Inclusive education high in the NSW election agenda, but future of students with disabilities still unclear
18 March 2019 at 1:22 pm
We need systemic reform to move from the parallel systems we have now to an education system that is inclusive of all children, writes Cecile Sullivan Elder, executive officer of Family Advocacy.
In the lead up to the NSW election, the two major parties have unveiled their plans to better support the education of students with disabilities, with both the minister and the shadow minister of education expressing their commitment to a more inclusive education system.
However, lack of clarity on what inclusive education actually is, coupled with little long-term vision displayed by both sides of politics is sending confusing signals and worrying signs that these students will continue to be significantly disadvantaged.
What are our politicians saying about the issue? On the one hand, there is Minister Rob Stoke’s Disability Strategy. One of the focuses of the strategy is to increase the number of specialist and support staff in schools, due to unprecedented pressure placed on the system by the increasing numbers of students with disability attending public schools.
On the other hand, Labor announced their Every Child Counts policy, pledging to hire 150 additional specialised education teachers and support staff. Labor also has plans for a pilot program of therapy animals in schools for specific purposes.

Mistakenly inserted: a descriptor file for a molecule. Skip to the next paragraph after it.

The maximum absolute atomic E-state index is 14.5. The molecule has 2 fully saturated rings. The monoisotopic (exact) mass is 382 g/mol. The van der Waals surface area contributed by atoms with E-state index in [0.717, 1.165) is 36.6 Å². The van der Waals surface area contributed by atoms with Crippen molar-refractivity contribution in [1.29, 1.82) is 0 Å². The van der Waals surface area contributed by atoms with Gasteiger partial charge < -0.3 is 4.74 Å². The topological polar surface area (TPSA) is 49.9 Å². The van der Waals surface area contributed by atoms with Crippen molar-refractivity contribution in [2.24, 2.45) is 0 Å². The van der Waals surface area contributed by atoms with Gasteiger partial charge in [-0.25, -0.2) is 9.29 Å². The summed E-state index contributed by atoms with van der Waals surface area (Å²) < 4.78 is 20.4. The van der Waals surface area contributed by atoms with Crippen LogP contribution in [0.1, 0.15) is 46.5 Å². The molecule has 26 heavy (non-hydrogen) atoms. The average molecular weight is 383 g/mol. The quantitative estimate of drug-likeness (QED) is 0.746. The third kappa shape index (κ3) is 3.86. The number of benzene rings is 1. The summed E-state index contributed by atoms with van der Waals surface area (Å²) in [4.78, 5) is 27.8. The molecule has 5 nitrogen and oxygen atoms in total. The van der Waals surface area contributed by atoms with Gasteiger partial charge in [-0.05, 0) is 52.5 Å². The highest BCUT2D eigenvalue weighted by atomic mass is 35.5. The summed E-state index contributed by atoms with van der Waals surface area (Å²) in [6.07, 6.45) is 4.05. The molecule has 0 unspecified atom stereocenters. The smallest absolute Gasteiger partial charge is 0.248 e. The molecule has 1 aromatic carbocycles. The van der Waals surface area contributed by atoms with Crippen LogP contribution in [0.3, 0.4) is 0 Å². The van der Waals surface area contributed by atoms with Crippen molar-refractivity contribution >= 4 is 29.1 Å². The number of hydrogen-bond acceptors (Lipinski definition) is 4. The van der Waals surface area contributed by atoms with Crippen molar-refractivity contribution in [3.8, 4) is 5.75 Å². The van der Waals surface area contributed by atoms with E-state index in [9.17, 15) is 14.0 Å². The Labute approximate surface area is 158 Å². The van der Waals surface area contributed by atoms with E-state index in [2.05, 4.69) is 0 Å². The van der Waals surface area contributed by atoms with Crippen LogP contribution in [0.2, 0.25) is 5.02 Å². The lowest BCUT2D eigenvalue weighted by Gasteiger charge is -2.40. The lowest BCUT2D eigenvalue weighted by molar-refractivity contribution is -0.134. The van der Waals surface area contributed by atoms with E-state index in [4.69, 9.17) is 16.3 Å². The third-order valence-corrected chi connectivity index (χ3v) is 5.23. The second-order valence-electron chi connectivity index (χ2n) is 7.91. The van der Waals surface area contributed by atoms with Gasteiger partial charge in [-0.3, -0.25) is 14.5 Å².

The fact that both parties are talking about inclusion and paying attention to the issue of the injustices experienced by students with disability is no doubt an important step forward, as is Labor’s pledge of $2.7 billion to ensure that every child in NSW has access to the best possible education as recommended by the Gonski review. However a successful inclusive education system is not possible unless whole-of-system reform occurs, which extends further than the notion of funding. Nor is it possible whilst the focus is on educating students in separate classrooms or schools, versus working towards supporting students well and together in the regular class.
A more progressive and sustainable model is to focus on inclusive education as a requirement for all teachers, so they are confidently equipped and supported to teach all children, including children with disability. The expertise of special educators play an important part in this, but with the focus on utilising these skills within the regular class, and not specialised and segregated settings. For the right to inclusive education to be realised, governments must transfer resources from special schools and units into the regular classes as a progression towards a long-term plan for a fully inclusive education system.
Many families are calling out for political leadership so that their child with disability has the same opportunities to be educated at their local school, in the same classroom, as their same aged peers. This is because they have experienced firsthand how damaging the current system can be for their children. This is not a new fight, as whole-of-system reform has been on the agenda for many years. The question of reform cannot be underestimated here as our current system simply does not work for many students.